Column: Genealogy police

To me, one of the best aspects of the internet is that it gives everybody a channel to publish whatever they want. No editors that tell you what you can or cannot do, everybody is their own publisher. This has resulted in a wide range of publications, ranging from copy-paste jobs without citations to well-researched works that would not be out of place in a peer-reviewed journal.

Due to software that automatically detects ‘matches’ in other trees and allow you to add these persons to your own tree, there is a great proliferation of information. Mistakes spread with the speed of a mouse click.

Online I see a lot of irritation, aggression even, about those copied trees. How dare a beginner just copy everything? Does he not realize that he contributes to the noise by spreading the disinformation? The author is notified of the error of his ways and told to mention his sources. And if he does not want to do that, people get upset. I even heard a suggestion that people should first get a genealogy certificate before being allowed to post trees online.

Personally, I have a different viewpoint. I do not think it is up to me to determine how someone else does their hobby (or profession). Take my neighbor’s kid, for example: I am not going to tell him to take singing lessons before he sings, however much that would please me. Of course, I much prefer a well-documented story, but even copied trees can hold vital clues.

As an experienced genealogist, I have the skills to assess the reliability of sources. I know that a birth date in a birth record is more reliable than a birth date in a population register, and that I should consult an original record rather than an index. The same analytical skills also allow me to assess the reliability of online publications, which limits the effect that these errors have on me.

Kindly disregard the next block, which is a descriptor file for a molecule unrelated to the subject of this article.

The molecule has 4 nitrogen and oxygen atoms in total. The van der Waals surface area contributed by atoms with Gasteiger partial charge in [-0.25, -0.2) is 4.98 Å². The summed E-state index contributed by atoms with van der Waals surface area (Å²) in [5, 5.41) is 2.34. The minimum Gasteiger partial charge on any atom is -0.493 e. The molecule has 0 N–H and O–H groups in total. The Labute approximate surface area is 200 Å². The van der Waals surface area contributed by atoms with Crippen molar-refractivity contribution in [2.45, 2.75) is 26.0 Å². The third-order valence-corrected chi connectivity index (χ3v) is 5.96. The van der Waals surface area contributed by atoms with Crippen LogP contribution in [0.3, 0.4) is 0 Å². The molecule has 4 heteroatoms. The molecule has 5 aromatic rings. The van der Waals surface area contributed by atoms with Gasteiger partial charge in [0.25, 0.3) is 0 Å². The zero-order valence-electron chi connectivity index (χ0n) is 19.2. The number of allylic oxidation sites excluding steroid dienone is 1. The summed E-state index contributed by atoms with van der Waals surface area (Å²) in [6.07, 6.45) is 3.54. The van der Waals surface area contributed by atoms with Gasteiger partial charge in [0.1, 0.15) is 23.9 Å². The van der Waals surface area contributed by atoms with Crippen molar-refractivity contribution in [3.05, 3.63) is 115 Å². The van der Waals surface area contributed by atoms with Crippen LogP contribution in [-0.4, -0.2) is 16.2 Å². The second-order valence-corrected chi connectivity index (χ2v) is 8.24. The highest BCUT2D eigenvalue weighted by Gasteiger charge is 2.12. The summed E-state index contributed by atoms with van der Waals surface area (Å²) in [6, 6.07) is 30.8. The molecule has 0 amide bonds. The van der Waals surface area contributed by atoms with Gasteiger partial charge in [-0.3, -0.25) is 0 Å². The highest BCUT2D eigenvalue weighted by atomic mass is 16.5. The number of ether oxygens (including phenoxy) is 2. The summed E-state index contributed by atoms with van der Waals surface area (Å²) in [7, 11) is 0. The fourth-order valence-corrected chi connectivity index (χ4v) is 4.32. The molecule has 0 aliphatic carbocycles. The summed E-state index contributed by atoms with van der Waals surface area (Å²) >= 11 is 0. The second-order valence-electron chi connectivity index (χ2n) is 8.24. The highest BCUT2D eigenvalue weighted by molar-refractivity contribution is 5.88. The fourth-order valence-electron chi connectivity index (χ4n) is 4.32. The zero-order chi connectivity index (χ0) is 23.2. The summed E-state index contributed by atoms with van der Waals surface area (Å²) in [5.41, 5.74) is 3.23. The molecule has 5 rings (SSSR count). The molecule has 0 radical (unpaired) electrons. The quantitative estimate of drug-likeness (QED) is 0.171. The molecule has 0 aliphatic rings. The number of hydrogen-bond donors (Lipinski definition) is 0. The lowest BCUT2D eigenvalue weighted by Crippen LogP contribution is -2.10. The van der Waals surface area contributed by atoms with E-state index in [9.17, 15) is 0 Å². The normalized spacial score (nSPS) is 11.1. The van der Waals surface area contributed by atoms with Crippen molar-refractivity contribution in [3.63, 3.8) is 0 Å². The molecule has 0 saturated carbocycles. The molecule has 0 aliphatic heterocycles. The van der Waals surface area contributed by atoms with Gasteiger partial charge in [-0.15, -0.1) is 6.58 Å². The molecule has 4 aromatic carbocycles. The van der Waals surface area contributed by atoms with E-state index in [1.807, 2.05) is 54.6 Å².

There is so much to learn that a beginner may well become overwhelmed. Let’s focus on making and keeping budding genealogists excited. Not by telling them off like a policeman, but setting inspiring examples and by helping them with their research so they can see for themselves how they benefit from sound research and documentation practices. But if they still want to do things their own way? Then that is their choice that we should respect.

Police officer

Police officer (TV show). Credits: Nationaal Archief

A Dutch version of this column first appeared in Gen, the quarterly magazine of the Central Bureau for Genealogy, in June 2014.
About Yvette Hoitink

Yvette Hoitink is a professional genealogist in the Netherlands. She has been doing genealogy for almost 25 years. Her expertise is helping people from across the world find their ancestors in the Netherlands. Read about Yvette's professional genealogy services.


  1. Kathy Lisowski says:

    I think you are absolutely correct. I get the skeleton of my tree first and then try and prove it true. Like you said, it is a hobby, and like knitting or crocheting you can drop a stitch or two and make an ugly sweater. Nobody is forcing anybody to wear the ugly sweater. Don’t look, if you don’t like right!

  2. Fred Janssen says:

    I agree with you Yvette. First of all we can’t enforce standards in the public domain. And newcomers need to start somewhere easy.

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